Tuesday, September 04, 2012

Water Pipeline Installation Underway

Line will connect 36th Street tank to 46th Street tanks.

By Dan Schroeder

If you’ve looked up at the foothills in the vicinity of 36th Street lately, or hiked in that area, you’ve undoubtedly noticed the new scar just south of Strong’s Canyon. This is the alignment of Ogden City’s long-planned water transmission line between the 36th Street and 46th Street tanks.

The purpose of the new transmission line is to connect the main Ogden City water system, which serves most of the city, to the city’s portion of the Weber Basin culinary water system, which serves the southern end of Ogden. Once it’s completed, the new line will allow the city to move water between the two systems, providing more flexibility in using the two water sources, and some redundancy in case one source or the other is interrupted. This project is being funded by proceeds from the 2008 water and sewer bond.

The pipeline begins at the pump house just below the new 5-million-gallon tank above 36th Street, behind the southeast corner of the golf course. Its route then crosses Strong’s Canyon, turns up-slope, and climbs to the Bonneville shoreline level on property owned by Weber State University. It then turns and follows the Bonneville terrace southward, staying mostly above the old double-track trail. My understanding is that the pipeline will follow Beus Drive and Spring Road through the Beus Hills subdivision. As of two years ago, the preferred route from there dropped down to Skyline Parkway and then south to 46th Street.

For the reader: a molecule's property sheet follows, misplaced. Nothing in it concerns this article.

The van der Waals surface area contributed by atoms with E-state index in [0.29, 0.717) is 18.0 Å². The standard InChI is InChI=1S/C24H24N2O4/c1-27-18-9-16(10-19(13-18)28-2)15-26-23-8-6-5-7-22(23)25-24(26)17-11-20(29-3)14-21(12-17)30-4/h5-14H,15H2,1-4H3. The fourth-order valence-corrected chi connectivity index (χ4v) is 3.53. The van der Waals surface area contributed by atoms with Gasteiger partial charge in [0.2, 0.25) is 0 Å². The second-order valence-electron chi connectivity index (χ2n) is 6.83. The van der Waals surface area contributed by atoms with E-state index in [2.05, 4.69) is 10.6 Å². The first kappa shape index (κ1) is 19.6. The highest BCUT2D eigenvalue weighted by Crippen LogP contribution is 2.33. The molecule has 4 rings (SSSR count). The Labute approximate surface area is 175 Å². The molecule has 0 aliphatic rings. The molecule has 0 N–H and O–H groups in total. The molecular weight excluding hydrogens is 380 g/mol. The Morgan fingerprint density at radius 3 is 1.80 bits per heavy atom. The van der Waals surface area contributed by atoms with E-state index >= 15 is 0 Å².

Here is an old map, from the city council’s meeting of August 10, 2010, showing the four alignments that were then under consideration (click to enlarge):

At that time the preferred alignment was number 2, shown in green. The new scar seems to be a bit north of this line near Strong’s Canyon and a bit farther east along the Bonneville shoreline.

The photos below were taken Sunday evening, as I hiked along the northern portion of the new scar. The bulldozed area varies from about 25 to 35 feet in width. The city has promised to revegetate the route after the pipeline has been installed, but only with grass and small plants—not trees or shrubs.

In addition to the pipeline, the city had originally hoped to install a new water tank a few hundred feet above the Bonneville shoreline behind WSU. However, City Engineer Justin Anderson informed me last year that the tank proposal had been abandoned, due to the steepness and instability of the slope.


Donk9 said...

The expected well thought out and perceptive work by Dan.

AWM said...


Smaatguy said...

Was up by wsu today....saw the trackhoe blazing its way straight up the mountain.... great engineering there guys....

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